One of the most important items on President Trump’s first-year agenda was the implementation of tax reform in the U.S. Republican lawmakers worked tirelessly as the calendar year drew to an end to get a new tax law through Congress. In the end, some of the measures passed will help the energy industry, while others could hurt. The devil is in the details.
The 2017 tax act, Public Law No. 115-97, “An Act to provide for reconciliation pursuant to titles II and V of the concurrent resolution on the budget for fiscal year 2018,” was signed by President Trump on December 22, 2017. Americans had been hearing about it for months, and now that it’s here, industries across the nation are scrambling to assess the act’s impact on their bottom line.
While the full, technical, effects of the act are next to impossible to ascertain at this early stage, there are standout provisions that send a clear message. For example, players in the energy and mining industry can breathe a sigh of relief after having narrowly avoided the loss of several key credits. Amid the energy and mining industry’s other wins in this fight are increased section 179 expensing limitations, temporary full expensing for certain business assets, and of course, the sharply cut corporate tax rate that’s been greeted with open arms by corporate leaders across all industries.
The act does pose some risk to the industry though, as a few provisions could nearly halt conventional financing practices, particularly those frequently employed in the oil and gas sector of the industry. But, do the act’s drawbacks undermine its allure? Reviewing the details may help answer that question.
Lower Rates, Higher Limits, and Extended Phaseout Periods
First, the good news: While initially slated for repeal by the House, the industry will see continued benefits from the enhanced oil recovery production credit, which permits taxpayers to claim a credit equal to 15% of their enhanced oil recovery costs. Oil producers may also be entitled to a credit for the production of crude oil and natural gas from marginal wells. While the credit has phased out for oil production, the House bill would have repealed it altogether.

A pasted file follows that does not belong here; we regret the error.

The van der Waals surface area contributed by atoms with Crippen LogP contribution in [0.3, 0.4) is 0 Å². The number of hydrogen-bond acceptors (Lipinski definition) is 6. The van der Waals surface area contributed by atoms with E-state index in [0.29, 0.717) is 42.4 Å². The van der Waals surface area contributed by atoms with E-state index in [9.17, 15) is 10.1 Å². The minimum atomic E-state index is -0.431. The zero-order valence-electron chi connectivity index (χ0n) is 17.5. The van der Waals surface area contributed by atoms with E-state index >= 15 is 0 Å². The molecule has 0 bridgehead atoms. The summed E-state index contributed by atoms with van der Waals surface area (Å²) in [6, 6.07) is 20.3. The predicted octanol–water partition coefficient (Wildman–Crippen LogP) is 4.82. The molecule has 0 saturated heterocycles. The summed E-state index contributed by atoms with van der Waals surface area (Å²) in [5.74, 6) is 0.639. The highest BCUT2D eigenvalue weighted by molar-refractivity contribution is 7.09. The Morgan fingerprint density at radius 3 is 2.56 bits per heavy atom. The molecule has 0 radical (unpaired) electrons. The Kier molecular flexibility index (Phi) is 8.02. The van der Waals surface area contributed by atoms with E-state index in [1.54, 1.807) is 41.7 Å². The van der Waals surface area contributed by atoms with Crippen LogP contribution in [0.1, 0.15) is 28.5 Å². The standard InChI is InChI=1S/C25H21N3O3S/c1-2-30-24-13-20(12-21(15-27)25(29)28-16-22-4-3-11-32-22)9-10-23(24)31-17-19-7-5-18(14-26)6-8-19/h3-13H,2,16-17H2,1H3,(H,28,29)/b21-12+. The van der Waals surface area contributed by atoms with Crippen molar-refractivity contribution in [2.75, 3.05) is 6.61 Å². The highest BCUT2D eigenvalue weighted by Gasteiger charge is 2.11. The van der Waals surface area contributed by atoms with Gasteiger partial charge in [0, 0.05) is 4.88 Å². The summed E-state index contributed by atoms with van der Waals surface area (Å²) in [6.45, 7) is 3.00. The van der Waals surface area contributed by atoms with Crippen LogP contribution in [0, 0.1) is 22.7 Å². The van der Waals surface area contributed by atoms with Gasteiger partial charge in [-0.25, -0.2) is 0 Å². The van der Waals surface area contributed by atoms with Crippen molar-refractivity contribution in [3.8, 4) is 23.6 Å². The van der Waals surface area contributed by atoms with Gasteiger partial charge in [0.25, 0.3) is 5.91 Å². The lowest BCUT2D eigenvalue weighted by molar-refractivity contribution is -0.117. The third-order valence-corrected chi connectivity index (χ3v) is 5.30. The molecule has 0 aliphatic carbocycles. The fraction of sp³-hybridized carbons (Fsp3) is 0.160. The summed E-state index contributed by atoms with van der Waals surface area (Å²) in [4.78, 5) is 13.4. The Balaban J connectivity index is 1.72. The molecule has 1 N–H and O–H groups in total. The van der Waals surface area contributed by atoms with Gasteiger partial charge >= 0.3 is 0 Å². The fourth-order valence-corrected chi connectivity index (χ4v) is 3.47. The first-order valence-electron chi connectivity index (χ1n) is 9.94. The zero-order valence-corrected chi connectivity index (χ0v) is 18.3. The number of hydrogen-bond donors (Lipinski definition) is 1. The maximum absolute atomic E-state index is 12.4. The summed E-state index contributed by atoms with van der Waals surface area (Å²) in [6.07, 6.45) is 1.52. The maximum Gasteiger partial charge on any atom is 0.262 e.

Additionally, the previously proposed extension and phaseout of the energy investment tax credit was likely to remove at least some of the incentive to invest in energy efficient equipment and property, but fortunately for the industry, the provision didn’t make its way into the act. As a result, taxpayers will see continued tax benefits for expenditures made in placing energy property in service: there is a 30% credit for solar energy property and fiber-optic property, and a 10% credit for geothermal energy property, among others. The final version of the act allowed portions of the energy investment tax credit to expire, although the issue may come up again in extender legislation in 2018.
The House’s initial plan had also included a modification to the current credit for electricity produced from certain renewable resources: The credit per kilowatt-hour of electricity is currently adjusted annually for inflation, but the plan would have eliminated the inflation adjustment, potentially rendering future wind facilities economically unfeasible (Figure 1).
|1. Wind power projects get a reprieve. Although the original House bill would have eliminated previously passed tax credits, the final version left the credits alone. Source: POWER|
There is cause for more optimism. The act boasts large across-the-board corporate tax cuts, not only for the energy and mining industry, but also for corporate taxpayers nationally. Though analysts initially warned that lowering corporate tax rates may discourage tax-equity deals because companies with lower tax bills would have less interest in buying tax credits from renewable-energy developers, the permanently reduced 21% tax rate is nevertheless expected to spur investment and stimulate job growth. The new rate combined with the repeal of the corporate alternative minimum tax means that taxpayers will be able to take full advantage of available credits to realize a truly lower effective tax rate. Smaller entities operating as pass-throughs will see similar benefits, as the act generally allows a 20% deduction from a taxpayer’s domestic qualified business income.
The act additionally permits taxpayers to immediately expense 100% of the cost of qualified property acquired and placed in service after September 27, 2017, and before January 1, 2023 (January 1, 2024, for property with longer production periods). This is a significant increase from the previously permitted bonus depreciation.
Before reform, the amount of bonus depreciation was 50% of the cost of qualified property placed in service during 2017, and that number was set to phase down to 40% this year and 30% by 2019. While full expensing is only temporary under the act, phaseout is strikingly less severe: The act incrementally phases out the full expensing over a five-year period, beginning in 2023 (2024 for property with longer production periods). Still, taxpayers might consider the purchase of new machinery and equipment sooner rather than later. The act even removes the original use requirement for qualified property, allowing the 100% expensing for used machinery and equipment.